Over protectionism: a dilemma among persons with disabilities

BKiwuBKiwu ✭✭✭✭
edited 18. May 2022, 13:05 in Family & Children

Often times when children are born, it is natural that the parents of the child share their joy of the child with the rest of the community. Elaborate celebrations are held as an appreciation of the new addition to the family. After a few months, milestone clocks start ticking in peoples mind as a benchmark for growth and wishful planning of the child’s future. The timelines are not cast on stone and delays are ‘allowed’ to some extent. When these milestones are not achieved, tension sets in. parents lose sleep trying to figure out what could be wrong and only hoping that their worst fears are not confirmed. Then reality dawns.

Unless there’s a family history of genetic disability in the family, it is normally not expected to happen when a child is born. Due to negative beliefs around disability, parents with children with disabilities tend to overprotect them by limiting their exposure to the outside world, and not necessarily physical limitations. This is because, they may be still reeling from the emotional wounds they suffered when the child was born and, naturally, may never want the child to go through the same on account of something out of their control such as disability. The child may have freedom within the home, but is not permitted to go outside the confines of the neighbourhood.

Inadvertently, as a result of freedom and early exposure to things like TV while trying to prevent a child from boredom, the child may notice a different world from what they are accustomed to and may want to try to live such kind of life. For example, they may want to go for sleepovers at their friend’s house, but the parent will refuse it because they feel no one is capable enough to handle a child with special needs. Sometimes it may be as simple as going for a walk somewhere with age mates in a neighbourhood but the parent feels its too risky or they are a burden to their friends owing to their needs so they turn the request down. The child will feel disappointed, wounded and unloved from the parent. What makes it worse is that the parent will not give the reasons for the refusal and resentment starts to grow in the child towards to parent.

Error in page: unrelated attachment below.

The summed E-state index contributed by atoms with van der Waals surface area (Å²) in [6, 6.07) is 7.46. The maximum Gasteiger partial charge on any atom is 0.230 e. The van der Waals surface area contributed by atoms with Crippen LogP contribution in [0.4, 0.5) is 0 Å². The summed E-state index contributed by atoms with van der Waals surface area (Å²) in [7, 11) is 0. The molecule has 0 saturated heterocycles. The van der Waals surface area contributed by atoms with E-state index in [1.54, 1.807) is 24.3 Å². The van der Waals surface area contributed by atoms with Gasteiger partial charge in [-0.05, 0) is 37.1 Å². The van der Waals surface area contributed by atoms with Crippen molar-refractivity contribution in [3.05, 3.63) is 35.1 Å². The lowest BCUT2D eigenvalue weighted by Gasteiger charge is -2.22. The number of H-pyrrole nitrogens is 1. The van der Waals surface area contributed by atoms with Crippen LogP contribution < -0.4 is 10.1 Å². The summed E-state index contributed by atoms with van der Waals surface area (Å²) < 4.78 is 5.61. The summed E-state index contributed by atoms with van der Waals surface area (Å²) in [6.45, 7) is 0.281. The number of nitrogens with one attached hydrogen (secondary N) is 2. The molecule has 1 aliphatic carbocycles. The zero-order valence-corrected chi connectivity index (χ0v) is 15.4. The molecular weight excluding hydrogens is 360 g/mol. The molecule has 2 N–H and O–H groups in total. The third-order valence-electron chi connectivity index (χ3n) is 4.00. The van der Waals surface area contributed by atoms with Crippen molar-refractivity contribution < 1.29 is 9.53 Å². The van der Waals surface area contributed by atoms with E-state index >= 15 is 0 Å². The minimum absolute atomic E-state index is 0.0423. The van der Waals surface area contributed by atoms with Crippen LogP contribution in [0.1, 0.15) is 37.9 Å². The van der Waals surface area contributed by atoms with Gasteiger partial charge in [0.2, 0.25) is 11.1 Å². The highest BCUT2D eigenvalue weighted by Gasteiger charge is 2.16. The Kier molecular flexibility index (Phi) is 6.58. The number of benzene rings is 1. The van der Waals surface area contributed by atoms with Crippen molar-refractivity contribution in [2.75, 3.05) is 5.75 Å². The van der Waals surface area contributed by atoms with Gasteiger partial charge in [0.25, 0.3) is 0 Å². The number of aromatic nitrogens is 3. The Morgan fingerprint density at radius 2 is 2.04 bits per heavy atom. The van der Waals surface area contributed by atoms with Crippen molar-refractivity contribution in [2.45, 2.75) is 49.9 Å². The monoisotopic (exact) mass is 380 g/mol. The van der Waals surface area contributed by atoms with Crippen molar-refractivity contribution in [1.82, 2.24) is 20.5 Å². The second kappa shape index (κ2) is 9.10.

Consciously or unconsciously, depending on the disability, a child with disability may not be corrected like other children by beating them. Parents then resort to shouting at the child which does more harm than good. They may be comfortable from the face value but the shouting basically causes them to disconnect with the parent and avoid anything that may let them expose their feelings on the outside, hence the dilemma: those that help you are the ones that hurt you.

Over time, when they become adults, children with disabilities become withdrawn when in public as they did not learn how to interact outside the family. Sometimes they may become resentful towards the family once they get freedom since the family made them feel caged. Or keep themselves busy to distract themselves from thinking about emotional pain and trauma they may have gone through right from childhood. Eventually, one ends up having a very imbalanced life since such people derive their self-worth from things outside such as academics and career rather than their own individuality.